Employer and Employee Groups Protest IRS Call on Cash-Balance Pension Conversions

By Staff Report

Aug. 31, 2007

Organizations representing both employers and employees have asked the U.S. Treasury to keep the Internal Revenue Service from disqualifying cash-balance plan conversions that use a design allowing workers to receive either the benefit provided by the traditional pension plan or that offered by the cash-balance plan, depending on which is most generous.

According to the letter sent to the Treasury Department, the IRS is challenging some plan conversions on the grounds that their “greater of” design conflicts with the agency’s backloading rules, which prohibit pensions from concentrating a plan’s benefits in the later years of a worker’s employment.

The letter was signed by seven organizations, including AARP, the American Benefits Council, the Business Roundtable, the ERISA Industry Committee and the Service Employees International Union.

Lynn Dudley, vice president of retirement policy for the American Benefits Council, pointed out that companies began using “greater of” designs after cash-balance plan conversions were challenged in the 1990s as discriminating against older workers.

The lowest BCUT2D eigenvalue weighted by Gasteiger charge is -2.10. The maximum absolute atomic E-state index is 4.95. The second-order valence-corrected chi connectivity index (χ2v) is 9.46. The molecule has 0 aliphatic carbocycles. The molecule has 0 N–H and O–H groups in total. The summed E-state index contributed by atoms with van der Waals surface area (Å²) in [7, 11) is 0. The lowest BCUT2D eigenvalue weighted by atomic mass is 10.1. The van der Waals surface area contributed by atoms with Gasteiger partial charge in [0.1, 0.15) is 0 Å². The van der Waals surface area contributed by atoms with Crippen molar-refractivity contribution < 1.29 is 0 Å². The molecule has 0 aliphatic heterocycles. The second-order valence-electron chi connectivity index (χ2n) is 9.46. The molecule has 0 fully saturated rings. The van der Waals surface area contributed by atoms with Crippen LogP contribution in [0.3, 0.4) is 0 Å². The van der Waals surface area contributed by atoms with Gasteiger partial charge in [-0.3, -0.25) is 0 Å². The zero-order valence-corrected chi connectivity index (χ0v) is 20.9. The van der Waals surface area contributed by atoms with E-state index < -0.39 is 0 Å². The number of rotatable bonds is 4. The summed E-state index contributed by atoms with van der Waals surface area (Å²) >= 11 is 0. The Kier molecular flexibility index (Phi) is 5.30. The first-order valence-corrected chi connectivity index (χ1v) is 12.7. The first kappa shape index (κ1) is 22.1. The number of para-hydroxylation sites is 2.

“They started looking for protections they could implement to ensure they wouldn’t have a problem,” Dudley says. “They would grandfather people and give them the ‘greater of’ for some period of time.”

She noted that the backloading regulations, which were written long before cash-balance plans existed, only have a problem with “greater of” designs when they’re applied to a combination of the benefit formulas, rather than each benefit formula separately.

“We’d like Treasury and IRS to come up with a way to solve this problem,” Dudley says. “What we want them to do is take a look at each formula. If both formulas satisfy the rule, then there ought not be a problem.”

The IRS is currently evaluating a sizable backlog of cash-balance plan conversions. It stopped issuing letters of determination for defined-benefit pension plans converting to a hybrid design, such as cash balance, back in 1999. The IRS announced in December 2006 that it would resume issuing such letters and hoped to work its way through the backlog by the end of 2007.

Filed by Susan Kelly of Financial Week, a sister publication of Workforce Management. To comment, e-mail

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